Many jails end up filling up because people are locked up for petty drug crimes. This overpopulation of prisons could be solved if there was a better solution such as treatment and rehabilitation. Treatment would also negate the statistics that clearly state that inmates released from jail typically return to jail in the next three years or so. The Center for Disease Control estimated that about 1.9 million people in jail or prison used illicit substances. There’s a reason this is so high. People do not receive the help they need and sometimes they are not aware of the problem. Receiving treatment is more important than being punished because it will better society and give people a second chance at life. Some may argue that treatment is too expensive, but in the long run it will save society more money than continuing to build prisons, especially as incarceration rates rise. Costs of running prisons are already high and most of the time inmates do not receive much betterment from their time locked up. Treatment is a far more efficient and beneficial alternative to incarceration of criminals with drug related charges.


Is homeschooling the right choice? Do you think the positive effects outweigh the negative effects (if you think there are any negative effects)?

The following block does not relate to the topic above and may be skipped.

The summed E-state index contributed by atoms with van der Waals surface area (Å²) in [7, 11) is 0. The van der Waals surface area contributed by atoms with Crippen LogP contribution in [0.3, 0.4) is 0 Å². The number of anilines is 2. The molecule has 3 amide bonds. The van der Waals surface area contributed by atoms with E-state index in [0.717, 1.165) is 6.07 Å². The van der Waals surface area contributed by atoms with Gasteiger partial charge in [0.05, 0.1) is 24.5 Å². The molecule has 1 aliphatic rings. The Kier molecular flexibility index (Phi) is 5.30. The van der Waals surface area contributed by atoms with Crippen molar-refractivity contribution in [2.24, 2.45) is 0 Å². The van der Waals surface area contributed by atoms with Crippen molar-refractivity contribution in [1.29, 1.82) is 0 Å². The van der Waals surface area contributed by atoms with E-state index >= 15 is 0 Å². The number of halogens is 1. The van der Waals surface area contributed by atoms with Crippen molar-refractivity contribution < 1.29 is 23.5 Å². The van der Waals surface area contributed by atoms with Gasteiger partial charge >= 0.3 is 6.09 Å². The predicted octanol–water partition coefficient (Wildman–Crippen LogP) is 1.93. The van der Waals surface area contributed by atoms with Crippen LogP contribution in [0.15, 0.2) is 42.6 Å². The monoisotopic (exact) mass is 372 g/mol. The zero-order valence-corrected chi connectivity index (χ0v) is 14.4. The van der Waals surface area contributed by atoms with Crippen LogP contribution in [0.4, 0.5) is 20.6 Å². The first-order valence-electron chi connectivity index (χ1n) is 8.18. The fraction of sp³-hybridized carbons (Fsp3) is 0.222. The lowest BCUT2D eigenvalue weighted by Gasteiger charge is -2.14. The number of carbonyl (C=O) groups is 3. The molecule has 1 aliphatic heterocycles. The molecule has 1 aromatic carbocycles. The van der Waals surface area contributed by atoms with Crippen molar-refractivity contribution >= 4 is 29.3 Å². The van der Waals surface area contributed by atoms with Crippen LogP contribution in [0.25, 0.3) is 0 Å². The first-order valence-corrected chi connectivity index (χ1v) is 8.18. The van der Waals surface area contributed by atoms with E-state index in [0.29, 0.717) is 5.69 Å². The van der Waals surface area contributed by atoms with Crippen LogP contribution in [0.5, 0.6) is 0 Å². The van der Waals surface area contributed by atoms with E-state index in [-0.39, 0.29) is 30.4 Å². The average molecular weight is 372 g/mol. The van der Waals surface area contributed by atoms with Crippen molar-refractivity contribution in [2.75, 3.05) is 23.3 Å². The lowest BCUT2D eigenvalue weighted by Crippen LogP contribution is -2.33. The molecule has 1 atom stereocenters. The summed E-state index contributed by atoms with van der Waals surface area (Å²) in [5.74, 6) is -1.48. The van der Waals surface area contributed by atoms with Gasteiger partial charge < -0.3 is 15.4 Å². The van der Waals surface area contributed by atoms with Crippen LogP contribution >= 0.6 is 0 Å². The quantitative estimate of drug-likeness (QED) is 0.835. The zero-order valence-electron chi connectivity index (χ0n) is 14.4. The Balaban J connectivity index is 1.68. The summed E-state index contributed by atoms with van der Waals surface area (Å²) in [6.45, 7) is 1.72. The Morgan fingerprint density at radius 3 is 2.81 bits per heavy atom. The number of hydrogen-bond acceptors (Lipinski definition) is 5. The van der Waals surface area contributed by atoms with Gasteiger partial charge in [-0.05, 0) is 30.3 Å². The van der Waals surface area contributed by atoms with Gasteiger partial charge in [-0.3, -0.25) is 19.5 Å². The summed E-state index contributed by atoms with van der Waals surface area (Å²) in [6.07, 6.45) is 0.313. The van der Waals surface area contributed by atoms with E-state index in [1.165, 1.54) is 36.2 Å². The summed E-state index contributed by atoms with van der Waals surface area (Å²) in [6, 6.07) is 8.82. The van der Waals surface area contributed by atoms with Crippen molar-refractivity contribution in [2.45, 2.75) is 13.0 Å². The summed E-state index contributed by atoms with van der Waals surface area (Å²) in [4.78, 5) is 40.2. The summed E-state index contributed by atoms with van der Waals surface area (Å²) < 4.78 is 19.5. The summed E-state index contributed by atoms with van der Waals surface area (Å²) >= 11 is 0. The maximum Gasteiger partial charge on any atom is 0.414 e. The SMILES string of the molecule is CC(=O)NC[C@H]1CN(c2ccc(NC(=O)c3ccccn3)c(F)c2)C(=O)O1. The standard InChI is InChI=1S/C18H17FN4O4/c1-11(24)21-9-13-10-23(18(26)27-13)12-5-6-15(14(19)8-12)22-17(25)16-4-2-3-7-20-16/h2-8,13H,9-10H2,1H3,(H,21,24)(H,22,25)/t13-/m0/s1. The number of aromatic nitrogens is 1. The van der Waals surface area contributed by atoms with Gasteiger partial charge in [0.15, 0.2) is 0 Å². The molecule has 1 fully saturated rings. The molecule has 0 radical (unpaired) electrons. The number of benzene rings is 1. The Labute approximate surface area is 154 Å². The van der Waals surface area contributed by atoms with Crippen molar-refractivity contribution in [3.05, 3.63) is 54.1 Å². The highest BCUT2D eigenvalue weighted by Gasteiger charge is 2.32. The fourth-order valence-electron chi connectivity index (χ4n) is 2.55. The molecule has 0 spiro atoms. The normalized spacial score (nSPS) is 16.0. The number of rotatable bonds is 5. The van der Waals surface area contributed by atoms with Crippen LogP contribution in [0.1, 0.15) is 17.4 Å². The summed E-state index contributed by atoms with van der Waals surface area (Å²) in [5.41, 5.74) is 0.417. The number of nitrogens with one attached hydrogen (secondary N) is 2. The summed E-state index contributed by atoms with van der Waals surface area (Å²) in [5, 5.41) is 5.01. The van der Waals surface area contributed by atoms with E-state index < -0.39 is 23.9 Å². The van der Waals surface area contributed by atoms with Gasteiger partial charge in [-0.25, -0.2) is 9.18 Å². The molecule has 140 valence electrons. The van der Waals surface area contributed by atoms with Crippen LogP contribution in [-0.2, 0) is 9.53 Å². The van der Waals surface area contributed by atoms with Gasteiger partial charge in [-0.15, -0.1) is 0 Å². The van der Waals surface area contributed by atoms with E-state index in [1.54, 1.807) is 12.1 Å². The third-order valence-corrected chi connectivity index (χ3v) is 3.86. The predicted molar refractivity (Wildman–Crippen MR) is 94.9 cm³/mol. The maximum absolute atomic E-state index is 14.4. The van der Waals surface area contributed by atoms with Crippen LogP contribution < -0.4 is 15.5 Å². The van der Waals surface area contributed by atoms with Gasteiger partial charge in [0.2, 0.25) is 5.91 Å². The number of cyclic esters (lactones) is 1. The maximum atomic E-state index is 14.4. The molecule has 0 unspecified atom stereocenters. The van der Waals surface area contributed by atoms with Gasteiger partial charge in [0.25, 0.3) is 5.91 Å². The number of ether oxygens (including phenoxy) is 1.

In my opinion, the positive effects of homeschooling do not outweigh the negative, rather, it is vice versa. I feel that various attributes of homeschooling can hinder a child’s development and educational experience. First off, a homeschooled student will have limited instructors, and this means a homeschooled child may have a limited perspective on what they learn. In the public school system there are typically specific teachers for specific subjects because they specialize in that area. This benefits the students because they are learning the material from someone with corresponding expertise in the subject. Unlike public education, homeschooling typically only has one teacher (usually the parent) and although this teacher may be well versed in various subjects, the student still doesn’t get the extensive perspective from someone who specializes in a specific area. Secondly, homeschooled students may have less social interaction, in comparison to those in public school who are constantly interacting with their peers. The article argues that along with lessened social interaction between friends, this isolation can also hinder a person’s future dating life and social networking. I feel that the article did a good job of describing how high school tends to be the time when people begin “courting” one another and learning through the process. It’s also a time when students begin networking and making connections, even if they are not that significant. Homeschooled students, although they may be involved in extracurricular activities around their community, still miss out on constant interaction with their peers. Lastly, I feel that public school allows for a student to grow without the influence of their parents, allowing them to be more open minded and develop their own opinions. Although high school can be an impressionable time in a child’s life, it’s the preceding step to college. This means that students are forming opinions, figuring out what they want to do with their life, etc. Compared to a homeschooled student, they may not have the constant attention of a parent and that’s important in growing up. A person must begin developing their own identity based on who they are and what they want. Although there may be many upsides to homeschooling, I feel that the public school system allows a student to become a little more open minded and independent which is essential to a person’s development.